What I really wanted to point out was the conflict of interest: questioning BRCK on the one hand whilst unquestioningly promoting Inveneo’s own implementation of the exact same concept. That’s not fair on anyone concerned.

      -Mike

      • Edmund Resor says:

        Mike,

        I agree with your on the conflict of interest. We all need to encourage more experiments and honest reporting on what works where. I know from my kids that there is not one right way to learn reading or math or other things.

        Neither the Kio Kit nor the Solar Library are 1:1 projects, although the Kio Kit could be used that way. I hope Kio Kit will be tested as a 1:1 system by some schools next year or in the near future, ideally with the students allowed to take their tablets home, However, if it is used 1:1 so kids can take tablets home, many classes will use it just as a text book readers and controlled trials of 1:1 textbooks are not reported to be that cost-effective, although the trials may have measured only helping weaker students, mainly with increased attendance, where de-worming was the most cost-effective intervention. Angus Deaton has wisely recommend against paying too much attention to the “randomnistas” who are still working on their Nobel prizes.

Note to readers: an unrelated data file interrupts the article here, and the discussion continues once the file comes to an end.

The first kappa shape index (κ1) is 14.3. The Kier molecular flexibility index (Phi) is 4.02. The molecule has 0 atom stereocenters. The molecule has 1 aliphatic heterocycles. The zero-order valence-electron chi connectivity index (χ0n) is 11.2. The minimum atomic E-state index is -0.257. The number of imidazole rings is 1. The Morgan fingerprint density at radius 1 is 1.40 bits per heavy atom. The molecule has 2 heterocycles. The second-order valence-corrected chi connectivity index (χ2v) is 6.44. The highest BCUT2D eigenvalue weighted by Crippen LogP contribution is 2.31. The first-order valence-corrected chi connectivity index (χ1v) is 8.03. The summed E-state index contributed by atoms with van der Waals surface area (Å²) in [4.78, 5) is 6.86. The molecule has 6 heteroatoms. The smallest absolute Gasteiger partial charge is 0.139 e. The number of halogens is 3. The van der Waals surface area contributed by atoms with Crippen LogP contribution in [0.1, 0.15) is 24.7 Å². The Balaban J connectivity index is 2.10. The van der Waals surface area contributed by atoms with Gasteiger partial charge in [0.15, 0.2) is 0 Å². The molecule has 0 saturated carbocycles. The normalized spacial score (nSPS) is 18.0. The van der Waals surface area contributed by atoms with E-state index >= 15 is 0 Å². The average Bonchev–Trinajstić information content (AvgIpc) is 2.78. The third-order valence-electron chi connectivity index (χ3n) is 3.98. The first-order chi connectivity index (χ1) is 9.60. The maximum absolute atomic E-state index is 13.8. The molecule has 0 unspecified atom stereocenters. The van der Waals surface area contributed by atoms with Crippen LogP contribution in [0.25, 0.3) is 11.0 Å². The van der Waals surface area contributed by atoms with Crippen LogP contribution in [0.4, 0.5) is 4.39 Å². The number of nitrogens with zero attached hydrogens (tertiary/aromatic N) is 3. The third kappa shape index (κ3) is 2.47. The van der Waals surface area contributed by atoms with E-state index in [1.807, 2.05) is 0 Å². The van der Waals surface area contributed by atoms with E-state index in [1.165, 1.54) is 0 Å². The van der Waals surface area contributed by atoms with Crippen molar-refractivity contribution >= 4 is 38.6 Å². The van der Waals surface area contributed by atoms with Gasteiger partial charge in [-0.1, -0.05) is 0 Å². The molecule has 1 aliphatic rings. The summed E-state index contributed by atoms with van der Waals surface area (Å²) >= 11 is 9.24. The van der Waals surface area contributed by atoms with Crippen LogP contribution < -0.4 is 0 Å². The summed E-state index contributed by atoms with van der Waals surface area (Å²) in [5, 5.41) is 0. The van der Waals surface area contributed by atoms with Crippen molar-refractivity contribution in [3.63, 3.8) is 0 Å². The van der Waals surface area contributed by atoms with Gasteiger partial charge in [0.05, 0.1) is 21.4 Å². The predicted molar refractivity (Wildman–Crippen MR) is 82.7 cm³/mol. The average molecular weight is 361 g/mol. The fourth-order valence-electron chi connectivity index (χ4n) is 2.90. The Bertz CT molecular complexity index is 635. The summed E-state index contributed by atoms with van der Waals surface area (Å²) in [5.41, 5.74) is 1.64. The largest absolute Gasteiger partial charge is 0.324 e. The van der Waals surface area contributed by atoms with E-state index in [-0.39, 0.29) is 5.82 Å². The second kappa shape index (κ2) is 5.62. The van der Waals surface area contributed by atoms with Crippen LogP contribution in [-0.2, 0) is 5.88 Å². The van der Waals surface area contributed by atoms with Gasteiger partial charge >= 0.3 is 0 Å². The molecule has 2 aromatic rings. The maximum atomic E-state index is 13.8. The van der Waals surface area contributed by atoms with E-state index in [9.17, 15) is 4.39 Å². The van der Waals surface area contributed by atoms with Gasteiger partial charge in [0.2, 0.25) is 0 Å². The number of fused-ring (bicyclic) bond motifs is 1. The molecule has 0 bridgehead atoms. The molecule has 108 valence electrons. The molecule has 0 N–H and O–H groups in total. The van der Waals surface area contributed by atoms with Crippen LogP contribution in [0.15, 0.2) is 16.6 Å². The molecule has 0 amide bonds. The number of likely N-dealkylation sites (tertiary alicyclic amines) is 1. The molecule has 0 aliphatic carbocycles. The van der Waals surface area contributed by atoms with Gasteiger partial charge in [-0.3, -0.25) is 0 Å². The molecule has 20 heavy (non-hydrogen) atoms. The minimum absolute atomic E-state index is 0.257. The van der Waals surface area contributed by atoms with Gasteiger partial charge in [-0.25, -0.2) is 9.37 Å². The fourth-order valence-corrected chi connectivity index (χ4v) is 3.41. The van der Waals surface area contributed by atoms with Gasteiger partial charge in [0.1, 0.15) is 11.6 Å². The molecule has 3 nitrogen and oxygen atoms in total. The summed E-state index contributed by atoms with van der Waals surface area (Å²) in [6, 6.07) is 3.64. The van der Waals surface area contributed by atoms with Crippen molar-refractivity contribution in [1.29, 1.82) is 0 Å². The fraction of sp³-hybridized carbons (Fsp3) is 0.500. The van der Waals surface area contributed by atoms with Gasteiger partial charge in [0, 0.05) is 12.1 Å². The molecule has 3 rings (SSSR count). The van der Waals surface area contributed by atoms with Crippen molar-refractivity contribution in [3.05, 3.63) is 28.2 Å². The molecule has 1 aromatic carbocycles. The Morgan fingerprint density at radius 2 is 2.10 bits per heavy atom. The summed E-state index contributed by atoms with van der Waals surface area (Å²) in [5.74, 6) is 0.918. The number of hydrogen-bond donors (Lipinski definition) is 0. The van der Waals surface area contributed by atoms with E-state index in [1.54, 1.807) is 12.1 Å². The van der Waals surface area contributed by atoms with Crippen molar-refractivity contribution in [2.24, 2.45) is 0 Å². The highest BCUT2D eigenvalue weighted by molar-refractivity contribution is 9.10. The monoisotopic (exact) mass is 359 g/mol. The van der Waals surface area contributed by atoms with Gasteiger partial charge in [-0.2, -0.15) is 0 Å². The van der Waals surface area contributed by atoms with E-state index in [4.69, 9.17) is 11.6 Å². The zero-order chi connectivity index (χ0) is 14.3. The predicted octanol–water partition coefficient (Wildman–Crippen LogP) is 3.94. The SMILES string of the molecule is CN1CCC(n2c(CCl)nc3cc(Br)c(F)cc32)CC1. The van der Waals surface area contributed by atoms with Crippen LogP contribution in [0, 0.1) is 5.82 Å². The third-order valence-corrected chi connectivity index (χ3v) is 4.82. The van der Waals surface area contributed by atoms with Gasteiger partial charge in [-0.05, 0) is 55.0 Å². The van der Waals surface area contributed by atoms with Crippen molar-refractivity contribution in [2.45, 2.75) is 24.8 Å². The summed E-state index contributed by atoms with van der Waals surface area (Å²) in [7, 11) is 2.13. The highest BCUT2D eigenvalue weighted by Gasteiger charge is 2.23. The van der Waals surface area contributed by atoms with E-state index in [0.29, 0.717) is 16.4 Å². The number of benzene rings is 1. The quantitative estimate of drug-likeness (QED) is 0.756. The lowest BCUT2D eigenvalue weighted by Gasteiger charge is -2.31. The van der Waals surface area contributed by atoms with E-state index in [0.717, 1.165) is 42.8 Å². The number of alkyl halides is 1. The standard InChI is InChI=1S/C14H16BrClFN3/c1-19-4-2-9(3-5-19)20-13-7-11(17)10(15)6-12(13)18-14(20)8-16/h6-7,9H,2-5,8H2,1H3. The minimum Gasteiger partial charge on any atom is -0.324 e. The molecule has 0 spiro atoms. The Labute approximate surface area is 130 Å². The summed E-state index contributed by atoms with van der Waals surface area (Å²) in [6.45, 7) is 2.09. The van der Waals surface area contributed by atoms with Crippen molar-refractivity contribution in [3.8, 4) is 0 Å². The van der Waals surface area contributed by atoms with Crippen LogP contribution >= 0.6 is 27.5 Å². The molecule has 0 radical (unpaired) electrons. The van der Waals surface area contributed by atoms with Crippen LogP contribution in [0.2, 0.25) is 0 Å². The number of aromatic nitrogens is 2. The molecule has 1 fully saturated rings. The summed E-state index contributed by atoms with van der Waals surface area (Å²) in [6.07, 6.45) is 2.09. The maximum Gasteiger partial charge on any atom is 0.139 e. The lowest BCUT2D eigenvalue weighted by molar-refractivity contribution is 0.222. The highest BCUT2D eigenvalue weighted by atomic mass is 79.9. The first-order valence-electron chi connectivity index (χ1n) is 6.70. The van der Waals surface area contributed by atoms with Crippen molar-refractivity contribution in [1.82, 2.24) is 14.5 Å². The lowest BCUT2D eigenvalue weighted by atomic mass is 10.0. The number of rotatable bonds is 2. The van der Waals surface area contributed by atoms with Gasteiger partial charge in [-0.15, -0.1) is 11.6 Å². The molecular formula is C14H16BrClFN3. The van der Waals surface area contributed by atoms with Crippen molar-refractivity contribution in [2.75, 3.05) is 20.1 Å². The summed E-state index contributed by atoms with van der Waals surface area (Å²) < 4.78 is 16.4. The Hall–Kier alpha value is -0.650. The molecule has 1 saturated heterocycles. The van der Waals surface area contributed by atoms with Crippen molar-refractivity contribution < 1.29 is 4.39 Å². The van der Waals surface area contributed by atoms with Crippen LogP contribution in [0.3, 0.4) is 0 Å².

Our plan in South Sudan is about 1:8+ (40 tablets for P1-P8 with an average class size of 60 or more.) For us a Solar Library would be 1:70. We have already had some success with about 10 WorldReader Kindles over the last 5 years, but I do not have data on their usage and and their survival rate. The paper library is degrading as do most libraries that do not have both a regular supply of additional appropriate books and either have a good full time librarian or remain locked up.